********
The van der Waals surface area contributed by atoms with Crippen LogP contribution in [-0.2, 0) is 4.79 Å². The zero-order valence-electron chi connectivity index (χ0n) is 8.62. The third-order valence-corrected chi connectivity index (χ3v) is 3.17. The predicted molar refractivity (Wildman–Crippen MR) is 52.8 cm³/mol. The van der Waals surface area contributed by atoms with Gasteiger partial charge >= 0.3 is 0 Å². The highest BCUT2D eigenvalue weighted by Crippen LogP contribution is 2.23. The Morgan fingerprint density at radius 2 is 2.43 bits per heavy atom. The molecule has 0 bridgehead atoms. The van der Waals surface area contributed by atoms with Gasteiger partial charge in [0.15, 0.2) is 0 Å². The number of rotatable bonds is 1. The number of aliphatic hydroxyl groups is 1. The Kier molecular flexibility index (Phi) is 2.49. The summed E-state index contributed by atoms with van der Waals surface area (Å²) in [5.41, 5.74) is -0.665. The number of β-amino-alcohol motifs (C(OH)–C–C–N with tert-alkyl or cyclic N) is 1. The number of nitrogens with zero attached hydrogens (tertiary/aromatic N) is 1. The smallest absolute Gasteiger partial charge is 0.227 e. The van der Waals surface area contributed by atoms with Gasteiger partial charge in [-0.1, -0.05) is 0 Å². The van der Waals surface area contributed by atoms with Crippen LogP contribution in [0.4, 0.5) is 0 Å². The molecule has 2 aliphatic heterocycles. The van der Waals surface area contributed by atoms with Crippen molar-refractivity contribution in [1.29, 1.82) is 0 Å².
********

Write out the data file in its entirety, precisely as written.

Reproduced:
The van der Waals surface area contributed by atoms with Crippen LogP contribution in [-0.2, 0) is 4.79 Å². The zero-order valence-electron chi connectivity index (χ0n) is 8.62. The third-order valence-corrected chi connectivity index (χ3v) is 3.17. The predicted molar refractivity (Wildman–Crippen MR) is 52.8 cm³/mol. The van der Waals surface area contributed by atoms with Gasteiger partial charge >= 0.3 is 0 Å². The highest BCUT2D eigenvalue weighted by Crippen LogP contribution is 2.23. The Morgan fingerprint density at radius 2 is 2.43 bits per heavy atom. The molecule has 0 bridgehead atoms. The van der Waals surface area contributed by atoms with Gasteiger partial charge in [0.15, 0.2) is 0 Å². The number of rotatable bonds is 1. The number of aliphatic hydroxyl groups is 1. The Kier molecular flexibility index (Phi) is 2.49. The summed E-state index contributed by atoms with van der Waals surface area (Å²) in [5.41, 5.74) is -0.665. The number of β-amino-alcohol motifs (C(OH)–C–C–N with tert-alkyl or cyclic N) is 1. The number of nitrogens with zero attached hydrogens (tertiary/aromatic N) is 1. The smallest absolute Gasteiger partial charge is 0.227 e. The van der Waals surface area contributed by atoms with Gasteiger partial charge in [-0.1, -0.05) is 0 Å². The van der Waals surface area contributed by atoms with Crippen LogP contribution in [0.4, 0.5) is 0 Å². The molecule has 2 aliphatic heterocycles. The van der Waals surface area contributed by atoms with Crippen molar-refractivity contribution in [1.29, 1.82) is 0 Å².